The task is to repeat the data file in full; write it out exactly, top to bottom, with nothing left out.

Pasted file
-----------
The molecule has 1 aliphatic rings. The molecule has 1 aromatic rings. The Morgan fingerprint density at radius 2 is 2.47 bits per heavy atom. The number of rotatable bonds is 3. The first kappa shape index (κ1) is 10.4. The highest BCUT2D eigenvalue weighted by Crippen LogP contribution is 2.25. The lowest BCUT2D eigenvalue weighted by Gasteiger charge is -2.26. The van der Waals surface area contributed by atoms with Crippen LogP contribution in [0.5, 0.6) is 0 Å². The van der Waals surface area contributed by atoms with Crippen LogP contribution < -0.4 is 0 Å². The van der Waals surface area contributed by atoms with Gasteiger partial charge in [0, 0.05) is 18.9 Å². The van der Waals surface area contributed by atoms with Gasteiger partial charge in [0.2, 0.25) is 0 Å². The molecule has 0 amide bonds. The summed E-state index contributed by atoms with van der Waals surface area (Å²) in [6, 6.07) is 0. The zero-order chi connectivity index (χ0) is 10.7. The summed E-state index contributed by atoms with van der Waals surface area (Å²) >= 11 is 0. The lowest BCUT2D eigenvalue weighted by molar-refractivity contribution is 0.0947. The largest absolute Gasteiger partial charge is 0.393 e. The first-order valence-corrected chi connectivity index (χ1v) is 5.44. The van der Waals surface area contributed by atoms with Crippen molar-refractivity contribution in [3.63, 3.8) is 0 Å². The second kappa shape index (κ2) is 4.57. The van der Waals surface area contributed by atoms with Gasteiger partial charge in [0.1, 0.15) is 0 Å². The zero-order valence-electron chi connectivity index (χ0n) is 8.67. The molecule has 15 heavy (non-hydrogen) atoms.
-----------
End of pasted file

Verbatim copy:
The molecule has 1 aliphatic rings. The molecule has 1 aromatic rings. The Morgan fingerprint density at radius 2 is 2.47 bits per heavy atom. The number of rotatable bonds is 3. The first kappa shape index (κ1) is 10.4. The highest BCUT2D eigenvalue weighted by Crippen LogP contribution is 2.25. The lowest BCUT2D eigenvalue weighted by Gasteiger charge is -2.26. The van der Waals surface area contributed by atoms with Crippen LogP contribution in [0.5, 0.6) is 0 Å². The van der Waals surface area contributed by atoms with Crippen LogP contribution < -0.4 is 0 Å². The van der Waals surface area contributed by atoms with Gasteiger partial charge in [0, 0.05) is 18.9 Å². The van der Waals surface area contributed by atoms with Gasteiger partial charge in [0.2, 0.25) is 0 Å². The molecule has 0 amide bonds. The summed E-state index contributed by atoms with van der Waals surface area (Å²) in [6, 6.07) is 0. The zero-order chi connectivity index (χ0) is 10.7. The summed E-state index contributed by atoms with van der Waals surface area (Å²) >= 11 is 0. The lowest BCUT2D eigenvalue weighted by molar-refractivity contribution is 0.0947. The largest absolute Gasteiger partial charge is 0.393 e. The first-order valence-corrected chi connectivity index (χ1v) is 5.44. The van der Waals surface area contributed by atoms with Crippen molar-refractivity contribution in [3.63, 3.8) is 0 Å². The second kappa shape index (κ2) is 4.57. The van der Waals surface area contributed by atoms with Gasteiger partial charge in [0.1, 0.15) is 0 Å². The zero-order valence-electron chi connectivity index (χ0n) is 8.67. The molecule has 15 heavy (non-hydrogen) atoms.